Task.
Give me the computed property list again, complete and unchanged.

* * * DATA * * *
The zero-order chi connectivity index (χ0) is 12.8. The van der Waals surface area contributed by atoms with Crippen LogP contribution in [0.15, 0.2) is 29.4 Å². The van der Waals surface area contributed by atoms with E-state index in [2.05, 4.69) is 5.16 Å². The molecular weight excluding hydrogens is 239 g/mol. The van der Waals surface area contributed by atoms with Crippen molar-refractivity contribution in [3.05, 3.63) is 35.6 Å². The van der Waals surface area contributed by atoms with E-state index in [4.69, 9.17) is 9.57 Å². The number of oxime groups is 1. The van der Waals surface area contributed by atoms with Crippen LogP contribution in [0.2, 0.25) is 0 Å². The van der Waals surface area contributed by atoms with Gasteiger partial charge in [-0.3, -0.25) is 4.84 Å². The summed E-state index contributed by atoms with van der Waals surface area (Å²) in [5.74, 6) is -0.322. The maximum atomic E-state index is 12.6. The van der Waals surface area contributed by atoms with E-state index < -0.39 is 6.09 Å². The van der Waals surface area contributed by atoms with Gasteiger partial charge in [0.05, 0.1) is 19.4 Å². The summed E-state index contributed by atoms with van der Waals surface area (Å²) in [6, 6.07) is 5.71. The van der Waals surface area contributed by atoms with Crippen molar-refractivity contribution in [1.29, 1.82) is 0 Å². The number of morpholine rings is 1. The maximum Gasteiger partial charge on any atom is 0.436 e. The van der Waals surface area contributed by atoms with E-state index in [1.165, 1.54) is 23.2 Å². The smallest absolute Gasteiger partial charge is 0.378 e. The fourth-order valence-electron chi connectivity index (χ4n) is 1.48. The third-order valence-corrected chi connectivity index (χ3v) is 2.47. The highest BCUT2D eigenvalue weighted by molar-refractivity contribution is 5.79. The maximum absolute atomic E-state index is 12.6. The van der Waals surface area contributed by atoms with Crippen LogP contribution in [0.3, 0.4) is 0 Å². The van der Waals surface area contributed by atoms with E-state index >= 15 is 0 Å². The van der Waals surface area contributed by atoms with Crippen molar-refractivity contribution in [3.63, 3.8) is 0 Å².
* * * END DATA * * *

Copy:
The zero-order chi connectivity index (χ0) is 12.8. The van der Waals surface area contributed by atoms with Crippen LogP contribution in [0.15, 0.2) is 29.4 Å². The van der Waals surface area contributed by atoms with E-state index in [2.05, 4.69) is 5.16 Å². The molecular weight excluding hydrogens is 239 g/mol. The van der Waals surface area contributed by atoms with Crippen molar-refractivity contribution in [3.05, 3.63) is 35.6 Å². The van der Waals surface area contributed by atoms with E-state index in [4.69, 9.17) is 9.57 Å². The number of oxime groups is 1. The van der Waals surface area contributed by atoms with Crippen LogP contribution in [0.2, 0.25) is 0 Å². The van der Waals surface area contributed by atoms with Gasteiger partial charge in [-0.3, -0.25) is 4.84 Å². The summed E-state index contributed by atoms with van der Waals surface area (Å²) in [5.74, 6) is -0.322. The maximum atomic E-state index is 12.6. The van der Waals surface area contributed by atoms with E-state index < -0.39 is 6.09 Å². The van der Waals surface area contributed by atoms with Gasteiger partial charge in [0.05, 0.1) is 19.4 Å². The summed E-state index contributed by atoms with van der Waals surface area (Å²) in [6, 6.07) is 5.71. The van der Waals surface area contributed by atoms with Crippen molar-refractivity contribution in [1.29, 1.82) is 0 Å². The number of morpholine rings is 1. The maximum Gasteiger partial charge on any atom is 0.436 e. The van der Waals surface area contributed by atoms with E-state index in [1.165, 1.54) is 23.2 Å². The smallest absolute Gasteiger partial charge is 0.378 e. The fourth-order valence-electron chi connectivity index (χ4n) is 1.48. The third-order valence-corrected chi connectivity index (χ3v) is 2.47. The highest BCUT2D eigenvalue weighted by molar-refractivity contribution is 5.79. The maximum absolute atomic E-state index is 12.6. The van der Waals surface area contributed by atoms with Crippen LogP contribution in [0.3, 0.4) is 0 Å². The van der Waals surface area contributed by atoms with E-state index >= 15 is 0 Å². The van der Waals surface area contributed by atoms with Crippen molar-refractivity contribution in [3.63, 3.8) is 0 Å².